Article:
Sarah’s Huayna Potosi Experience 

I was very nervous about this climb. The day before was supposed to be a trial run and increase confidence if we completed it. Although I completed it I was very worried how much a vertical climb of 200 metres over 1 kilometer in 40 mins affected me and was comparing that to a vertical climb of 900 metres over 5 kilometers in 5 hours in snow.
But you don’t know unless you try so we woke early and headed to the agency to meet our friends Jess and Tom who we met in Sucre and would be completing the climb with us. We were doing the climb in two days where there was also the option of completing in three days. 
The reason we had picked two days instead of three was that the three day trip included a night at 4800m at base camp. We didn’t think it would make much difference and we had spent quite a bit of time at altitude.
We met the others who were doing it in 3 days and off we went. The bus drove us to base camp which is at 4800 metres. We left the 3 dayers there and packed all of our climbing and warm gear into our packs and started the two hour hike to 5180 which was high camp. The weather was horrible as it was hailing. Again it was tough but I was fairing much better than yesterday. Our guides told us we made good time so we were pretty confident.
We got to high camp at about 4pm and were having dinner at 5pm to be in bed by around 6pm. This is when I started to not feel so well. I was nauseous, dizzy and felt like I was going to faint. I didn’t eat very much at all but after about half an hour the dizzyness past. I had started taking altitude sickness pills as a precaution before we started the trip and was regularly taking aspirin as well but it didn’t seem to be helping much. 
After a few hours sleep we were awoken at midnight to start getting ready. I thought I would have improved with a few hours sleep but in fact I had gotten a little worse.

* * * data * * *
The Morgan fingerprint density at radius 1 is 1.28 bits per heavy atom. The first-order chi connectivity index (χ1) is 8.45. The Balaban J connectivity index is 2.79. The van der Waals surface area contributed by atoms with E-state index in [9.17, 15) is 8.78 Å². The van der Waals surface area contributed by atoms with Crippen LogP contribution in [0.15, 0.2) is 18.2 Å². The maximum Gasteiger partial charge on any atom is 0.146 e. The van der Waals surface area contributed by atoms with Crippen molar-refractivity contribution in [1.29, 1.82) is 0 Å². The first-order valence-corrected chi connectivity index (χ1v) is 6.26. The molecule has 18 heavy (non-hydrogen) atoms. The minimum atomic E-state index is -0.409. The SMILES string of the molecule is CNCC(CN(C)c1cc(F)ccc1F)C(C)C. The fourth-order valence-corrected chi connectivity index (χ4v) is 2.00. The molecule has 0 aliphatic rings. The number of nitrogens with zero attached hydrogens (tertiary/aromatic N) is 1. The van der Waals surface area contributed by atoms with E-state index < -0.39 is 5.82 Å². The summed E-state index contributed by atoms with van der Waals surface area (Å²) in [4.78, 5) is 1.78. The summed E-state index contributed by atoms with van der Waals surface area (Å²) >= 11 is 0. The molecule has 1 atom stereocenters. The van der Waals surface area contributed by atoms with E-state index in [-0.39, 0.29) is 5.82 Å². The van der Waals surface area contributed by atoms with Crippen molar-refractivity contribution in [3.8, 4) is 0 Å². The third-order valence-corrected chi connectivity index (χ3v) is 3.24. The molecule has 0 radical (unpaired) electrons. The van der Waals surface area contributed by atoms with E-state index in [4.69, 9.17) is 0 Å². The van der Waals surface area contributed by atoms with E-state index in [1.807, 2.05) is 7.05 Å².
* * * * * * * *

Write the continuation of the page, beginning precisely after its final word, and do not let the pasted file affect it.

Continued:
Anyway I could tell Tim was worried about me as my breathing was also getting worse and the easiest tasks like going to the toilet or putting on my jacket had me struggling for breath. I knew at this time that something drastically had to improve for me to make this climb. (Yes I know it was not really the right attitude to have at this point but I couldn’t help it)
We started our climb and once we hit the snow we had to put on crampons and be tied to one another in our group, being France our guide, Tim and I. We needed to be tied together because if someone fell and you were not tied together you would risk serious injury.
I lasted about 300m before quickly realizing that I was not going to make the top of this mountain. Now this doesn’t sound like a lot. But with snow shoes and crampons in the snow going up a steep hill at altitude it was for me.
It was decided that France would take me back to camp and then come back up and pick Tim up who was now tied to Tom and Jess. I will let Tim tell you about his experience after I went down.
Symptoms such as nausea, dizzyness and headache are all very normal signs of mild altitude sickness and for someone with a strong will and sheer determination can ignore these symptoms and keep going. I will be the first to admit I am not one of those people. The goal of getting to the top of the mountain was definitely not strong enough for me to endure the pain. It wasn’t so much the nausea or dizziness it was the trouble breathing and the feeling of exhaustion. When the others who made it up the mountain came back they were at the point of exhaustion and there were tales of vomiting and fainting and yet they still kept going. I find it hard to comprehend the determination it takes to put yourself and your body through that just to say you have climbed a mountain. But like I said before I am a big sook! I take my hat off to anyone who climbs mountains. I don’t think I am cut out to be a mountaineer. S

Made an error in the video. Not surprising really! At that stage we were at 5000m not 4500m   

 Made a mistake in this one too! Tim made it half way not a third of the way. I am blaming the altitude!

Leave a Reply

Fill in your details below or click an icon to log in:

WordPress.com Logo

You are commenting using your WordPress.com account. Log Out / Change )

Twitter picture

You are commenting using your Twitter account. Log Out / Change )

Facebook photo

You are commenting using your Facebook account. Log Out / Change )

Google+ photo

You are commenting using your Google+ account. Log Out / Change )

Connecting to %s